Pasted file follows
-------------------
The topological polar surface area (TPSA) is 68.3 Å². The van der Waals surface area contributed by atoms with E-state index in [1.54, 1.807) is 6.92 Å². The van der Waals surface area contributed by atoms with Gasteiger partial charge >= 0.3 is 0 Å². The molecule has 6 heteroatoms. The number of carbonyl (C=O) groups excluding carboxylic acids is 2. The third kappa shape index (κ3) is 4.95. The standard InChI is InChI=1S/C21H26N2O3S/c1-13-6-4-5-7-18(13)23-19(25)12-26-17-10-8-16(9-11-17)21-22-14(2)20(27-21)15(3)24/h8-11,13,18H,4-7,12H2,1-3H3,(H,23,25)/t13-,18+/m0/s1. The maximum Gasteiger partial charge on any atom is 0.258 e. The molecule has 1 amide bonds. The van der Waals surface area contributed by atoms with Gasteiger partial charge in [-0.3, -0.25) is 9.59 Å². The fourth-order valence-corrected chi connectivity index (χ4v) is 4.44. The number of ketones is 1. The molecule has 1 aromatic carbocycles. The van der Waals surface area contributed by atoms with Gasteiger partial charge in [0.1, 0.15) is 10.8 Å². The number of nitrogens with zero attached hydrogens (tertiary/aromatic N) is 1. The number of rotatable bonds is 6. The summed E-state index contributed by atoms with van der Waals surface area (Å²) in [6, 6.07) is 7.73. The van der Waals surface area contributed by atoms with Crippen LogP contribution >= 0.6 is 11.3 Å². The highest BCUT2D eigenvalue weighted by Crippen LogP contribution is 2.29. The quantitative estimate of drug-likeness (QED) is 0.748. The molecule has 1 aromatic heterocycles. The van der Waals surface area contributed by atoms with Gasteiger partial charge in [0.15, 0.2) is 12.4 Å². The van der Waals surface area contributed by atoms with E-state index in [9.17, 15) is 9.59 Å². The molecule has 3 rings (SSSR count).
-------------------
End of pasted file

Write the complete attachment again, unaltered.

The topological polar surface area (TPSA) is 68.3 Å². The van der Waals surface area contributed by atoms with E-state index in [1.54, 1.807) is 6.92 Å². The van der Waals surface area contributed by atoms with Gasteiger partial charge >= 0.3 is 0 Å². The molecule has 6 heteroatoms. The number of carbonyl (C=O) groups excluding carboxylic acids is 2. The third kappa shape index (κ3) is 4.95. The standard InChI is InChI=1S/C21H26N2O3S/c1-13-6-4-5-7-18(13)23-19(25)12-26-17-10-8-16(9-11-17)21-22-14(2)20(27-21)15(3)24/h8-11,13,18H,4-7,12H2,1-3H3,(H,23,25)/t13-,18+/m0/s1. The maximum Gasteiger partial charge on any atom is 0.258 e. The molecule has 1 amide bonds. The van der Waals surface area contributed by atoms with Gasteiger partial charge in [-0.3, -0.25) is 9.59 Å². The fourth-order valence-corrected chi connectivity index (χ4v) is 4.44. The number of ketones is 1. The molecule has 1 aromatic carbocycles. The van der Waals surface area contributed by atoms with Gasteiger partial charge in [0.1, 0.15) is 10.8 Å². The number of nitrogens with zero attached hydrogens (tertiary/aromatic N) is 1. The number of rotatable bonds is 6. The summed E-state index contributed by atoms with van der Waals surface area (Å²) in [6, 6.07) is 7.73. The van der Waals surface area contributed by atoms with Crippen LogP contribution >= 0.6 is 11.3 Å². The highest BCUT2D eigenvalue weighted by Crippen LogP contribution is 2.29. The quantitative estimate of drug-likeness (QED) is 0.748. The molecule has 1 aromatic heterocycles. The van der Waals surface area contributed by atoms with Gasteiger partial charge in [0.15, 0.2) is 12.4 Å². The van der Waals surface area contributed by atoms with E-state index in [9.17, 15) is 9.59 Å². The molecule has 3 rings (SSSR count).